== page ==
Brought to you by those in the know.
The day has come to buy a new car. The excitement of getting behind the wheel of a new ride hits you the moment you open your eyes. But you could end up crying yourself to sleep that night if you don't bring your a-game to the car dealership. Not every sales guy (or gal) is looking to rip you off, but that doesn't mean you shouldn't come prepared to do battle. A car is a serious investment. So treat it as such. These top insider tips from former car salesman are worth reading, sharing, and keeping in mind before heading to the car lot.
1. Never Negotiate. Come to the showroom with a figure in mind and stick to it. Be polite, firm, and direct. Tell the sales guy your price and instruct them to get the paperwork ready if they can match it. Leave them your phone number, and walk away if they can't. They'll be calling you quite soon if your price was in fact a fair one to begin with.
2. Choose The Timing Of Your Follow-Up Call Wisely. If you haven't received a call, don't assume the deal is dead. Call up the dealer and ask to speak with the sales guy you dealt with before on a weekend an hour before closing time; on the last day of the month; or on days when the weather is terrible. A chance to make one more deal before the end of the day on a bad weekend, or before the end of the month when sales have been slow, or on the day of a major snowstorm when foot traffic has been non-existent can suddenly make your original price look very attractive.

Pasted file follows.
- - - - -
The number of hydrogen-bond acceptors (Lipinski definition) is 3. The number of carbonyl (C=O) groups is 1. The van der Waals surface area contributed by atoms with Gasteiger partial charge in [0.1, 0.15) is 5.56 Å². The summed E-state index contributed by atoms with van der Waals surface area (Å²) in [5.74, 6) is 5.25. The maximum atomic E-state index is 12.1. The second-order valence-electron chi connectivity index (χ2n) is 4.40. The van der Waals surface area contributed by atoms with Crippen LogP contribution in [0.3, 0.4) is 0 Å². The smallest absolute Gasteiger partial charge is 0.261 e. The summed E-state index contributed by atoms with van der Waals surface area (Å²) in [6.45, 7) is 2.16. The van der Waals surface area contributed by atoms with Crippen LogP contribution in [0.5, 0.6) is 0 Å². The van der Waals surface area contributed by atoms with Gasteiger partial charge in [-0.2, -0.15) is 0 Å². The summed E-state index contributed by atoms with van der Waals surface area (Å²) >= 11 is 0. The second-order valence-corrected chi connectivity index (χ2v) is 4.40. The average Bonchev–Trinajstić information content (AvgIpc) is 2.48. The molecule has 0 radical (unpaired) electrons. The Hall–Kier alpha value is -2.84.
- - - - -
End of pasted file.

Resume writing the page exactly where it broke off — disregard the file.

3. Know What The Car is Worth And Offer Up To $1,000 Less. "True Market" estimates can be found on sites like Edmunds.com. Once you have that, be aggressive and tell the dealer you'll drive the car away today if he knocks off $500-1000. If you're patient, call up as many dealers as you can, then you may well find a dealer willing to make one more deal that day and dip into their financial reserve.
4. Always Be Polite and Respectful. It may sound obvious, but a car dealer is more likely to work hard to make a deal happen for you if you treat them with respect instead of like a piece of shit. Plus, customer satisfaction scores matter to dealerships. Dealers know a courteous customer is more likely going to leave a glowing review. That's an extra bit of incentive for them to make a deal happen.
5. Tip Your Sales Guy. This might sound odd, but sometimes commission on a car, especially if it's a loser deal, can be less than a hundred bucks. Offering a tip can really help to incentivize a dealer to find you the best deal possible. 6. Repeat The Process With All Your Local Dealerships. Check which dealers have the car you want, and reach out to all of them. Present your terms and let them fight it out for your business. 7. Secure Your Own Financing. Dealers can make a tidy sum on finance but you can usually secure financing elsewhere with more attractive rates.